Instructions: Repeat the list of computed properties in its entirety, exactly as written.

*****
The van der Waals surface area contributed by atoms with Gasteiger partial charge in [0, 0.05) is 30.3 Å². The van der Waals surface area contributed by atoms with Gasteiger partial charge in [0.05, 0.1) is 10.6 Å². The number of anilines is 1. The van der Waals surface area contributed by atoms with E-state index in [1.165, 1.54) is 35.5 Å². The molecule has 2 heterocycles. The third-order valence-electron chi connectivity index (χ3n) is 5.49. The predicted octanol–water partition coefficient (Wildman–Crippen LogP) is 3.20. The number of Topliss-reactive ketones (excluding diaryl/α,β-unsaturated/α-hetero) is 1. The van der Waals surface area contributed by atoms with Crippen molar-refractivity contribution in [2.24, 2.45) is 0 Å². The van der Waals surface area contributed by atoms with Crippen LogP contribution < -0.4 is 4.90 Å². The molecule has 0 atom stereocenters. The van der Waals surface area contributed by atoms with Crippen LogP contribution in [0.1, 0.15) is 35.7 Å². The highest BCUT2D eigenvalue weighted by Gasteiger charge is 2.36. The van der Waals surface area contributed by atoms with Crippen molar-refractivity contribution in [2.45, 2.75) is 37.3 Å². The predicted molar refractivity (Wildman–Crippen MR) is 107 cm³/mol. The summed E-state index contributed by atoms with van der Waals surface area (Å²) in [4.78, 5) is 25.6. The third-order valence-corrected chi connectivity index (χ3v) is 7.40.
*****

The van der Waals surface area contributed by atoms with Gasteiger partial charge in [0, 0.05) is 30.3 Å². The van der Waals surface area contributed by atoms with Gasteiger partial charge in [0.05, 0.1) is 10.6 Å². The number of anilines is 1. The van der Waals surface area contributed by atoms with E-state index in [1.165, 1.54) is 35.5 Å². The molecule has 2 heterocycles. The third-order valence-electron chi connectivity index (χ3n) is 5.49. The predicted octanol–water partition coefficient (Wildman–Crippen LogP) is 3.20. The number of Topliss-reactive ketones (excluding diaryl/α,β-unsaturated/α-hetero) is 1. The van der Waals surface area contributed by atoms with Crippen molar-refractivity contribution in [2.24, 2.45) is 0 Å². The van der Waals surface area contributed by atoms with Crippen LogP contribution < -0.4 is 4.90 Å². The molecule has 0 atom stereocenters. The van der Waals surface area contributed by atoms with Crippen LogP contribution in [0.1, 0.15) is 35.7 Å². The highest BCUT2D eigenvalue weighted by Gasteiger charge is 2.36. The van der Waals surface area contributed by atoms with Crippen molar-refractivity contribution in [2.45, 2.75) is 37.3 Å². The predicted molar refractivity (Wildman–Crippen MR) is 107 cm³/mol. The summed E-state index contributed by atoms with van der Waals surface area (Å²) in [4.78, 5) is 25.6. The third-order valence-corrected chi connectivity index (χ3v) is 7.40.